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The Federal Trade Commission (FTC) has expanded its definition of “diamond” to include lab grown diamonds as part of several changes to its jewellery guidelines.

The FTC’s previous definition of a diamond stated: “A diamond is a natural mineral consisting essentially of pure carbon crystallized in the isometric system.” This is no longer applicable since new listing does not include the word “natural.”

According to the FTC technological advances have made it possible to create diamonds in a laboratory, “they have essentially the same optical, physical and chemical properties as mined diamonds. Thus, they are diamonds.” 

Our lab diamonds graded and certified by IGI  and The Gemlab in Cape Town


HPHT is short for high pressure, high temperature and is one of the primary methods used to grow diamonds in a lab. This diamond growth process exposes carbon to extreme pressure and temperatures and is meant to imitate the extreme heat and pressure conditions deep within the earth where natural diamonds form.



  • Diamond seed is placed in a specifically designed press.

  • The growth chamber is heated to 1300-1600 °C with pressures above 870,000 pounds per square inch.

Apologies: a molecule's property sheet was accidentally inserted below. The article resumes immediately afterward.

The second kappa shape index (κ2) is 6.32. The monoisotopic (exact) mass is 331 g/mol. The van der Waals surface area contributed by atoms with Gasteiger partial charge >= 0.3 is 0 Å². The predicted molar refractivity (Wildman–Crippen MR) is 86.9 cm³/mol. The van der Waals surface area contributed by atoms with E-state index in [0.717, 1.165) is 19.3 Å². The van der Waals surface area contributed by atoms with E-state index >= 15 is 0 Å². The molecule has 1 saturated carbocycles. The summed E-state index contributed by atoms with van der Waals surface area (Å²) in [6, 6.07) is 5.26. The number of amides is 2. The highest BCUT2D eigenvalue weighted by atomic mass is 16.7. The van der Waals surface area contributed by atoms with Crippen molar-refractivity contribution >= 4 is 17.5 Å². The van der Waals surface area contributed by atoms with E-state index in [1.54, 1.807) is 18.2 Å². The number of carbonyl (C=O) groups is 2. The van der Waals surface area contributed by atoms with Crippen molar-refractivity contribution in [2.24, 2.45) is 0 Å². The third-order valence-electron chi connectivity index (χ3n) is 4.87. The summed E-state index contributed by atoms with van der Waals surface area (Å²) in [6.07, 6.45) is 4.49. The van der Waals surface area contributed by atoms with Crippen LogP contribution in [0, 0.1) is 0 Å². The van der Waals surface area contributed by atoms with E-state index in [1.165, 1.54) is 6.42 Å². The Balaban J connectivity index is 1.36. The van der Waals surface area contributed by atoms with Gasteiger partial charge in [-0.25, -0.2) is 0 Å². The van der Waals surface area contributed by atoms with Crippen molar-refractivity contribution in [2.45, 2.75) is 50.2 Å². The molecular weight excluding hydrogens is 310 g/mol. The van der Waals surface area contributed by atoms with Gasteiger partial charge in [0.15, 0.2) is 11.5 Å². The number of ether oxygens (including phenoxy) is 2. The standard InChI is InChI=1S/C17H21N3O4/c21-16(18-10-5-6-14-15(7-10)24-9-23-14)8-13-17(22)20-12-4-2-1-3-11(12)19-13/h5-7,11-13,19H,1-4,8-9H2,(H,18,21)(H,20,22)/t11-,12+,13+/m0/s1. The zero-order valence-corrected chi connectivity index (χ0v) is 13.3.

• The molten metal dissolves the high purity carbon source.

  • Carbon atoms precipitate on a small diamond seed crystal, and a synthetic diamond begins to grow.

  • The lab-grown crystal is then cut and polished by a diamond cutter


CVD stands for chemical vapor deposition and is another method used for making diamonds in a lab. Diamonds grow from a hydrocarbon gas mixture subjected to moderate pressures and temperatures in a vacuum chamber.



  • Diamond seed crystals are placed in a diamond growth chamber.

  • The chamber is filled with carbon-containing gas.

  • The chamber is heated to about 900-1200°C.

  • A microwave beam causes carbon to precipitate out of a plasma cloud and deposit onto a seed crystal.

  • Diamonds are removed every few days to have the top surface polished to remove any non-diamond carbon before being put back in to grow. Each batch of diamonds may require several stop/start cycles, and the entire growth process can take three or four weeks.

  • Once the synthetic diamond crystals are removed, they are ready to be cut and polished into the final product.

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